Development of a Multi-Criteria Decision-Making Framework for the Implementation of Stormwater Reuse in Canadian Municipalities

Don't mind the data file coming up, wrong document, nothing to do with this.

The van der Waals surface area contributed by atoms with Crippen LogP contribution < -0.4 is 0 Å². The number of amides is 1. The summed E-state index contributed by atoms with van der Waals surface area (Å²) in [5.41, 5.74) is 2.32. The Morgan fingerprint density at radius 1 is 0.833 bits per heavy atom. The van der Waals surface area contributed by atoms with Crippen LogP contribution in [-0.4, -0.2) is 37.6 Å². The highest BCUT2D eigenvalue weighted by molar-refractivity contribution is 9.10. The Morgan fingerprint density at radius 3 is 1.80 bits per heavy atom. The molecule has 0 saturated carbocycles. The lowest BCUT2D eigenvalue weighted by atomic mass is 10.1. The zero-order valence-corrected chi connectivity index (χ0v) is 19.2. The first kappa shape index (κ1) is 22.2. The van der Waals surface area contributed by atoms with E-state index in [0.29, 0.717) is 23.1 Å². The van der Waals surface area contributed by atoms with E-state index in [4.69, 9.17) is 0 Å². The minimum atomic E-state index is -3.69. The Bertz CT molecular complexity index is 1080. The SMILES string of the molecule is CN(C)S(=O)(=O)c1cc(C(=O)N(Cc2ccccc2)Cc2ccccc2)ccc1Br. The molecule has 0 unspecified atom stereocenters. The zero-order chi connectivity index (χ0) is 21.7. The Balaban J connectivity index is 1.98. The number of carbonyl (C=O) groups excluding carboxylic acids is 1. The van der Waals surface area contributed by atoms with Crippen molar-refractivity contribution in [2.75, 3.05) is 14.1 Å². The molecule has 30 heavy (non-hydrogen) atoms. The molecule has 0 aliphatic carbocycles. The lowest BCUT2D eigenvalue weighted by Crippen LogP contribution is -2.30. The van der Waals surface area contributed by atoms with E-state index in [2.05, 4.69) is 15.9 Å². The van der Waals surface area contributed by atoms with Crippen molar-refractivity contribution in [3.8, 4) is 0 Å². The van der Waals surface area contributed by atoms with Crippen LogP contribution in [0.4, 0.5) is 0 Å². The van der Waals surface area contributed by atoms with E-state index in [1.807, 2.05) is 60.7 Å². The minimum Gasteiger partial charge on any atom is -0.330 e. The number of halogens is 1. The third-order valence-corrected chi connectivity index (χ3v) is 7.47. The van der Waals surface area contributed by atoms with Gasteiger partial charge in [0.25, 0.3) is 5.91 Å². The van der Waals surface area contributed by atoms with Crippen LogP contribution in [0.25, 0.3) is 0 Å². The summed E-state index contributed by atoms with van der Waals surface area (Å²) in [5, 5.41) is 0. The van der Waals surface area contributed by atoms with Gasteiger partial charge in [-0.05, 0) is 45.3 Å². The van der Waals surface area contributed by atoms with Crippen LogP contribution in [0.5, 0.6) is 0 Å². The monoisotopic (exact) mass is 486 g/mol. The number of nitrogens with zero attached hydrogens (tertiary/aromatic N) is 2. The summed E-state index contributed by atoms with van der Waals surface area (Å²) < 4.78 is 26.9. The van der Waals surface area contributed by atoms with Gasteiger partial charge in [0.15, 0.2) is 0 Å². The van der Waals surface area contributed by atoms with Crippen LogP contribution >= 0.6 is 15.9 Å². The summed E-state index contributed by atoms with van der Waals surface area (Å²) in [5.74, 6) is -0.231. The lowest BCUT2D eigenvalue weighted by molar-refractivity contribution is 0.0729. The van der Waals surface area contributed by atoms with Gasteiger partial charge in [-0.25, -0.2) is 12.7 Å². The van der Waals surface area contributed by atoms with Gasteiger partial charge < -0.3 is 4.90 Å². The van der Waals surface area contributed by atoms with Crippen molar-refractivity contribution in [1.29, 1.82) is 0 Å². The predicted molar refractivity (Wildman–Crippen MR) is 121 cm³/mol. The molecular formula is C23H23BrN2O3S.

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Water reuse is an increasingly popular consideration for municipalities, developers, and businesses. Currently, the majority of water reuse applications originate from Australia, Southeast Asian nations, and the Middle East. Stresses posed by population growth and/or water scarcity are the primary drivers for the prevalence of reuse applications in these regions. However, an increasing number of regions in North America are in the process of implementing, or have already implemented, some form of water reuse. Water reuse is increasingly adopted by municipalities due to its potential to combat (a) increasing water scarcity in urban areas, (b) decreasing water quality of receiving waters due to wastewater discharge and urban runoff inputs, and (c) diffuse pollution inputs from rural areas within municipalities. This thesis focuses on stormwater reuse. Historically, stormwater has been regarded as an inconvenience. Traditional stormwater management efforts have primarily focused on channeling stormwater away from urban centres as efficiently as possible. However, the adverse impacts of urban runoff on receiving waters, as well as the increasing need for more intelligent water resources management, are gradually changing the perspective on stormwater. Increasingly, stormwater is being regarded as an asset rather than an inconvenience, as well as a potential alternative water source which could be used to supplement domestic water supplies. This thesis presents the results of the research undertaken to develop a decision-making framework to aid Canadian municipalities in the planning and implementation of stormwater reuse. The objective of the framework is to provide planners, developers, and engineers with a management model to aid in understanding the interactions among the decision-making variables in stormwater reuse. The thesis begins with a literature review covering the history of reuse in North America. Next, a critical assessment of the reviewed literature is used to develop a decision-making framework for stormwater reuse implementation within Canadian municipalities. The framework delineates the major decision-making factors potentially influencing implementation choices, as well as the interactions among these factors. Finally, the thesis provides an example of framework application, discussion of potential framework limitations, and recommendations for future work.